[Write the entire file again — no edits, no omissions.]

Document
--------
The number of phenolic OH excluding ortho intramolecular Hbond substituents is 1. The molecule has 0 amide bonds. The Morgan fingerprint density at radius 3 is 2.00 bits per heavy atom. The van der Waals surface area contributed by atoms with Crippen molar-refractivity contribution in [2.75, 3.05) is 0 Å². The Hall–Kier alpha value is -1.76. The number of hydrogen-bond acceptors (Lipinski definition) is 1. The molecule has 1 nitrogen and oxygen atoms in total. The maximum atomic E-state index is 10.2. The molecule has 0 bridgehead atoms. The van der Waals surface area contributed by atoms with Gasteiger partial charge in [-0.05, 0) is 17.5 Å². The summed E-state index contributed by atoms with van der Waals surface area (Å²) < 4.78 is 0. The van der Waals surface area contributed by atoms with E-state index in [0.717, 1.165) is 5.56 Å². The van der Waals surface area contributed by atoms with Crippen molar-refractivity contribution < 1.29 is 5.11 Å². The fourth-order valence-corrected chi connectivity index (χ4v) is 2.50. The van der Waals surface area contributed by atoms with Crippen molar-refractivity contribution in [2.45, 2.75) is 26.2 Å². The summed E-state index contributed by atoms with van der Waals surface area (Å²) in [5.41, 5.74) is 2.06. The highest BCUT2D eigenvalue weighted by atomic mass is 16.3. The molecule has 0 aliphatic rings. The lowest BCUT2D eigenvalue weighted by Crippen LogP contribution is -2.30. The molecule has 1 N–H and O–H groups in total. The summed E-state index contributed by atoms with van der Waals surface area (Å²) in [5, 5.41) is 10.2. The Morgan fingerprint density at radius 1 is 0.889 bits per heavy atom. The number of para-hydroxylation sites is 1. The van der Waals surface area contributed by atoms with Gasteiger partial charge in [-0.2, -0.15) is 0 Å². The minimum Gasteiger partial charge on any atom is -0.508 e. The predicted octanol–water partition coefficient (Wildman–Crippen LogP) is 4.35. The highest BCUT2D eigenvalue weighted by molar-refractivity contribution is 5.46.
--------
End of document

The number of phenolic OH excluding ortho intramolecular Hbond substituents is 1. The molecule has 0 amide bonds. The Morgan fingerprint density at radius 3 is 2.00 bits per heavy atom. The van der Waals surface area contributed by atoms with Crippen molar-refractivity contribution in [2.75, 3.05) is 0 Å². The Hall–Kier alpha value is -1.76. The number of hydrogen-bond acceptors (Lipinski definition) is 1. The molecule has 1 nitrogen and oxygen atoms in total. The maximum atomic E-state index is 10.2. The molecule has 0 bridgehead atoms. The van der Waals surface area contributed by atoms with Gasteiger partial charge in [-0.05, 0) is 17.5 Å². The summed E-state index contributed by atoms with van der Waals surface area (Å²) < 4.78 is 0. The van der Waals surface area contributed by atoms with E-state index in [0.717, 1.165) is 5.56 Å². The van der Waals surface area contributed by atoms with Crippen molar-refractivity contribution < 1.29 is 5.11 Å². The fourth-order valence-corrected chi connectivity index (χ4v) is 2.50. The van der Waals surface area contributed by atoms with Crippen molar-refractivity contribution in [2.45, 2.75) is 26.2 Å². The summed E-state index contributed by atoms with van der Waals surface area (Å²) in [5.41, 5.74) is 2.06. The highest BCUT2D eigenvalue weighted by atomic mass is 16.3. The molecule has 0 aliphatic rings. The lowest BCUT2D eigenvalue weighted by Crippen LogP contribution is -2.30. The molecule has 1 N–H and O–H groups in total. The summed E-state index contributed by atoms with van der Waals surface area (Å²) in [5, 5.41) is 10.2. The Morgan fingerprint density at radius 1 is 0.889 bits per heavy atom. The number of para-hydroxylation sites is 1. The van der Waals surface area contributed by atoms with Gasteiger partial charge in [-0.2, -0.15) is 0 Å². The minimum Gasteiger partial charge on any atom is -0.508 e. The predicted octanol–water partition coefficient (Wildman–Crippen LogP) is 4.35. The highest BCUT2D eigenvalue weighted by molar-refractivity contribution is 5.46.